When “progress” causes a change in the purpose of an activity or an organization, it is not really an improvement so much as it is just different. One purpose is not necessarily “better”, “newer” or “improved”, it is a different thing altogether. Some purposes may be inherently better than others, such as what truly benefits people as opposed to what might make them “happy” for the moment. It is important to stay true to the purpose, Mission or “why” when looking to make changes or assessing progress. Positive purposes are based on true principles. It is possible to make progress toward purposes that are actually negative or hurtful, maybe in ways that aren’t obvious. What may seem progressive actually takes us further from more noble purposes.


True progress, prosperity and growth on an individual, organizational or societal level happens only when based on true principles. The Constitution of the United States was based on certain principles, considered by those then and many now to be constant, eternal, truths. Man cannot really change truth or true principles. There can be much variety and flexibility in application of principles – in processes. Different groups may have limited understanding or conflicting interpretations of principles. Some may reject or abandon standards based on true principles. Some may ignore, disregard or reject principles. But underlying true principles remain constant.

If the principles upon which anything is based are true, correct, or sound, then any change to them would not be “progress” at all. It would be a change in a negative direction. Even attempting to re-define “old principles” as outdated or even wrong, does not change the nature of true principles. Public opinion and popularity do not make principles right.

There may be multiple principles involved with certain issues. They may be interconnected and may sometimes seem to conflict. Some groups are very selective about principles – some principles are valued, validated, and promoted, while others are discounted and considered unimportant, irrelevant or negative. There is not so much an attempt to understand which principles are true as to insist on the truth or relativity or value of certain ones. For example personal choice seems a more important principle to some than sanctity of life. So rather than seeking a balance between them, one supersedes.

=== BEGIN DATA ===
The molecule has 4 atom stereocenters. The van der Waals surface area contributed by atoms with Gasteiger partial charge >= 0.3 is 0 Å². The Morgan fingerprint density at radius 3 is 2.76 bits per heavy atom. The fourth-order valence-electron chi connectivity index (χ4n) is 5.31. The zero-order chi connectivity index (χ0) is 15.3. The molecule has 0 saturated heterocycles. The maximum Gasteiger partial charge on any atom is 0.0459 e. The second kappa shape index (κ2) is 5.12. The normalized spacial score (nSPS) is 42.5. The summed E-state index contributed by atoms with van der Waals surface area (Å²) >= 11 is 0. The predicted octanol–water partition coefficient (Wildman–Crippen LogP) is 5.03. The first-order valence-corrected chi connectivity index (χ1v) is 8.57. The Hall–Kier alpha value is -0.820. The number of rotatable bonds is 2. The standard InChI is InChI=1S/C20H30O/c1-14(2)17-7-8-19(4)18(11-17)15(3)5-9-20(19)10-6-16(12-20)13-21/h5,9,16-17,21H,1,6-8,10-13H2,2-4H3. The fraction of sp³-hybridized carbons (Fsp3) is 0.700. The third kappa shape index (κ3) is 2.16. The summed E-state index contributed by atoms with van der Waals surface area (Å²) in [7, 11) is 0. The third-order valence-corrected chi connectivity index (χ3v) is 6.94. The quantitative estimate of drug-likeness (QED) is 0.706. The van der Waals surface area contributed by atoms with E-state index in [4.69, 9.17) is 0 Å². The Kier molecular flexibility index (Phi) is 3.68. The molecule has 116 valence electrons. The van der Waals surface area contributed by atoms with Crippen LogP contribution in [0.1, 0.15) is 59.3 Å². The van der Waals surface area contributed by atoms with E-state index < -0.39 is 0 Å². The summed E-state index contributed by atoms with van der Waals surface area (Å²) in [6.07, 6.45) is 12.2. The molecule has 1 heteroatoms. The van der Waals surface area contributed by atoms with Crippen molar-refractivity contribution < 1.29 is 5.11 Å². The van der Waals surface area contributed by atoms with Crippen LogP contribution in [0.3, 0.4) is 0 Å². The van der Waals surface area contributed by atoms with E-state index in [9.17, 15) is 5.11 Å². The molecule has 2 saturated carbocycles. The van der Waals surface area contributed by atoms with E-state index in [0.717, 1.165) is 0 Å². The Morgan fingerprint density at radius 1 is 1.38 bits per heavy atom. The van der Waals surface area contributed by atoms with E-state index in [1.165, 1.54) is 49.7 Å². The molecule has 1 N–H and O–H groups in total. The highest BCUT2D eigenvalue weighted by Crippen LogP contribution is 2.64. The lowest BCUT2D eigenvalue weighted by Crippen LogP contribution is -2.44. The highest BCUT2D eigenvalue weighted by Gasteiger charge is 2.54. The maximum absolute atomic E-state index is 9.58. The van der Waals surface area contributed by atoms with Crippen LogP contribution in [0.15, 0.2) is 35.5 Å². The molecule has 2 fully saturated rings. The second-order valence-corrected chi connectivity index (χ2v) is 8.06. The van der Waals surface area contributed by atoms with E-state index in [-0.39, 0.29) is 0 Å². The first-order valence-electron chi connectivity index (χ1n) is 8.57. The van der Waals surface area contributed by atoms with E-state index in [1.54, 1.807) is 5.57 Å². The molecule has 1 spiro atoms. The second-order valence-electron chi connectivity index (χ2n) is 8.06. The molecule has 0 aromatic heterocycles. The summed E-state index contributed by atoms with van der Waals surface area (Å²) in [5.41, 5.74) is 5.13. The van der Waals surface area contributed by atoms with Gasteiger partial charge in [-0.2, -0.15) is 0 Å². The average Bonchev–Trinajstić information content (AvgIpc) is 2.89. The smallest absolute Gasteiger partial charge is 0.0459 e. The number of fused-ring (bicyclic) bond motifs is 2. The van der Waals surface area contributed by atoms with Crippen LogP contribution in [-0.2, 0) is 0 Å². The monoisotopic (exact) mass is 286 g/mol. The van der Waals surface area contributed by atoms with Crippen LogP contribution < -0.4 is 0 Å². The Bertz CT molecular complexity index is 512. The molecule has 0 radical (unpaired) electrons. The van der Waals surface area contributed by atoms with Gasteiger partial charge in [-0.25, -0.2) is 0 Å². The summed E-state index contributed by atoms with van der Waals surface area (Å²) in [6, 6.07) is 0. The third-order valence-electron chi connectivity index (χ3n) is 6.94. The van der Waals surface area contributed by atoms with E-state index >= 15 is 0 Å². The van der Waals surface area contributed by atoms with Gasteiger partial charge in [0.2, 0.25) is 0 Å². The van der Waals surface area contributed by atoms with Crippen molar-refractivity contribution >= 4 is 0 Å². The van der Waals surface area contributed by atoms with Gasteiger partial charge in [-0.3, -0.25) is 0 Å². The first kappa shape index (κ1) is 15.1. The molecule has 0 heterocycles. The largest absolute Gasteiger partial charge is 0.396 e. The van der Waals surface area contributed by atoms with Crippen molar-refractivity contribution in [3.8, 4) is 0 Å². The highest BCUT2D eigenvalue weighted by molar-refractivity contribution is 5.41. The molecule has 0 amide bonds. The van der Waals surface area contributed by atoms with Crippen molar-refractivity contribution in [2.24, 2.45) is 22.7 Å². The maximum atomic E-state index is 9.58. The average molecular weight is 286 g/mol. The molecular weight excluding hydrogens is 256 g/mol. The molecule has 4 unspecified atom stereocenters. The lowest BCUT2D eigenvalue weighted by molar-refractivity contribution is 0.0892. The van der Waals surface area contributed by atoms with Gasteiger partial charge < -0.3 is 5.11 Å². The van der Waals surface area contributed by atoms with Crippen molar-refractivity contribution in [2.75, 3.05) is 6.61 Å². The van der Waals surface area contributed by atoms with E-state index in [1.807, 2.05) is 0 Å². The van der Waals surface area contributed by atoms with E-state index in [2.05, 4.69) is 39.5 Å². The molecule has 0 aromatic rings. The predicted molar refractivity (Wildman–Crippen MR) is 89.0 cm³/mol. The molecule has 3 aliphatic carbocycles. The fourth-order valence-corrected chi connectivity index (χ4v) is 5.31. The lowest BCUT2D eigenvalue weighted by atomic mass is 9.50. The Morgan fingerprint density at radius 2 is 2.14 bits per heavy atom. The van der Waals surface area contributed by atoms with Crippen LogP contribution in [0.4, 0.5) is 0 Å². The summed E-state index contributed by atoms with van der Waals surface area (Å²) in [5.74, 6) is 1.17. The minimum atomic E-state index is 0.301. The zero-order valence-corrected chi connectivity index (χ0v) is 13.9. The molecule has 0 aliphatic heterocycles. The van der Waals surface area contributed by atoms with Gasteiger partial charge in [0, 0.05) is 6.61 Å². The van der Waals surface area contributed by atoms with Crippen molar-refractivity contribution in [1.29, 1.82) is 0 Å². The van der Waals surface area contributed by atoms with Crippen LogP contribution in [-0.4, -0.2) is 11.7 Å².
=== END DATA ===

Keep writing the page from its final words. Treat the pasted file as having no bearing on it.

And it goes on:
Personal Progression

Principles should be the foundation of efforts toward improvement and progress in our personal lives. As we look to make personal improvements in our lives, it is helpful to have a framework of valued principles. Changes based on principles of honesty, integrity and hard work will improve not only our lives, but will make us better people. Personal relationships are improved based on sound principles such as love, respect, forgiveness, compassion.

“Successful marriages and families are established and maintained on principles of faith, prayer, repentance, forgiveness, respect, love, compassion, work, and wholesome recreational activities.” (The Family: A Proclamation to the World)

Working to improve relationships based on these principles actually improves us personally. With practice they become part of our character.

Improvement through stumbling

Progress rarely occurs in a constant upward straight line. There may be spurts of improvement with varying periods of stagnation. And because we are human, we have frequent stumbles and setbacks. We are inconsistent, easily distracted and have a tendency to revert to what is comfortable. We mess up. Rather than discourage, these can be seen as opportunities for self-evaluation. We can honestly assess what processes work well and which don’t. We can reflect on what principles are important and how we can better apply them. And always we should keep our focus on the why – the purposes of our lives and activities.